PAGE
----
Innovation and collaboration: the forensic analysis of financial crime
April 2016 | FEATURE | FRAUD & CORRUPTION
Financier Worldwide Magazine
Feared and reviled in equal measure, the scourge of financial crime is an ever-present threat for companies operating in today’s global and highly complex business environment.
Moreover, although no single universal description as to what we mean by financial crime truly exists, the term is generally associated with instances of fraud, electronic misconduct, money laundering, bribery and corruption, market abuse and insider dealing, information security and cyber crime.
That cyber crime is a game-changer is undeniable, forcing companies to implement ever more stringent detection and prevention strategies into their security protocols. A 2015 report by the World Economic Forum (WEF) revealed that 90 percent of global companies believe they are ‘insufficiently prepared’ to protect themselves against a cyber attack.
According to the Association of Certified Fraud Examiner’s (ACFE) ‘2014 Global Fraud Study, Report to the Nations on Occupational Fraud and Abuse’, the losses, financial and otherwise, suffered by companies as a result of financial crime are considerable. A typical organisation loses 5 percent of its revenues to fraud each year. The median loss caused by a single case of occupational fraud is $145,000, and 22 percent of occupational fraud cases results in losses of more than $1m.
Therefore, given the substantial sums involved and the impact on the bottom line, not to mention the profit disgorgement, penalties, reputation damage and even ejection from specific markets that can result from a regulatory breach, the investigation of a financial crime, especially in situations where the behaviour of senior management is being called into question, requires a thorough, professional, independent approach.
Fighting financial crime
As the fight against financial crime becomes ever more complex, the challenge for organisations is to identify the most innovative solutions for dealing with the issue. Much trumpeted new facilities such as the Institute for Financial Crime (IFFC) in The Hague, launched in May 2015, are expected to play a part.
“The Institute for Financial Crime’s commitment to educating fraud professionals is to be admired and can only help to boost integrity in markets,” says Kevin Shergold, a partner at Grant Thornton UK LLP. “Innovation in mining typed data, primarily user-generated documents and emails, through ‘key word’ searches has recently evolved to facilitate the review of communications in chat rooms and instant messages. Moreover, key word searches can be performed against the spoken word too, where conversations have been recorded. It isn’t just eyeballing what has been said or written either – intelligent software designed by criminologists can now be deployed proactively to identify aberrant behaviour in employees’ communications.”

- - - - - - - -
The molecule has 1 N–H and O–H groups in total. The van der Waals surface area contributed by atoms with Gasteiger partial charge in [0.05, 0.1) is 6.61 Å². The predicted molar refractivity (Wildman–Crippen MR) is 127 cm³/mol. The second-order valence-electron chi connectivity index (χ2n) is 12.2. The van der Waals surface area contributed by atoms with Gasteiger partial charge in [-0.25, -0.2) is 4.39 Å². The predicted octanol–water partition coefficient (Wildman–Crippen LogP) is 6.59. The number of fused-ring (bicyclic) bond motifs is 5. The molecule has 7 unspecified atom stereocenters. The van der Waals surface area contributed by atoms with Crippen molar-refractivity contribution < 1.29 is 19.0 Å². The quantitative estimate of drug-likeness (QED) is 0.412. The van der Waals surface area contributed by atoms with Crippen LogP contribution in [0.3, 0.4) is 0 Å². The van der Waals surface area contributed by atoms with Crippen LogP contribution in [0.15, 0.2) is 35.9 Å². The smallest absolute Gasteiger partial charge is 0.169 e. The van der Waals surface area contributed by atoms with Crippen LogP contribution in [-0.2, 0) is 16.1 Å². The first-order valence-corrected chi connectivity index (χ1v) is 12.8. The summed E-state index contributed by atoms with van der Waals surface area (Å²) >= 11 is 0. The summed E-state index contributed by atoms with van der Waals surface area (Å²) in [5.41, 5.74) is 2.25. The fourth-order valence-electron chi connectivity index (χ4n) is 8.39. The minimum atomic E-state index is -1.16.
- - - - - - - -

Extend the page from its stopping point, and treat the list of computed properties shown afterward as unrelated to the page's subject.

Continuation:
Of course, it goes without saying that a company’s initial response to a financial crime is crucial. At this stage, being proactive in marshalling the various parties involved could turn out to have a major bearing on whether the eventual financial losses are to be categorised as ‘big’ rather than ‘astronomical’.
And while it should be recognised that when a financial crime is committed there is a lot to be considered within a short space of time, early engagement with specialist practitioners is critical, according to Mr Shergold, not least to avert the risk of tainting evidence and tipping off the perpetrators.
Legal advice can also help companies to assess privilege, reporting requirements, the extent of independence and scope of the response team, and to ensure the investigation is fit for the remedy. “Ultimately, the response needs to build a factual narrative of the crime,” says Mr Shergold. “Forensic accountants, trained investigators and forensic technology specialists know where information resides and how to get at it – and importantly, how to make sense of it.”
As the launch of the IFFC last year demonstrated, innovative solutions for tackling financial crime are desirable and much sought after. However, solutions that are somewhat less innovative but no less effective include whistleblowing. “Statistics routinely show the value of whistleblowers when it comes to identifying financial crime,” confirms Mr Shergold. “Despite this, many whistleblowers have been ignored or poorly treated. This began to change following the introduction of the Dodd-Frank Act in the US which supports and rewards some whistleblowers. And since late 2015, the UK’s Financial Conduct Authority (FCA) has required firms to have a dedicated whistleblowing champion as governments and regulators continue to recognise the importance of people who are willing to ‘speak up’,” he adds.
At present, financial crime across the globe remains rife. Although there may be no overriding solution, there are certainly innovative options available to help companies detect it when it occurs, understand its impact and mitigate their vulnerability to it.
No one expects financial crime to be eradicated, but at the very least businesses, government agencies, and anti-fraud practitioners can pool their resources to assist in its swift detection and deterrence – an approach that is surely in everyone’s interests.
© Financier Worldwide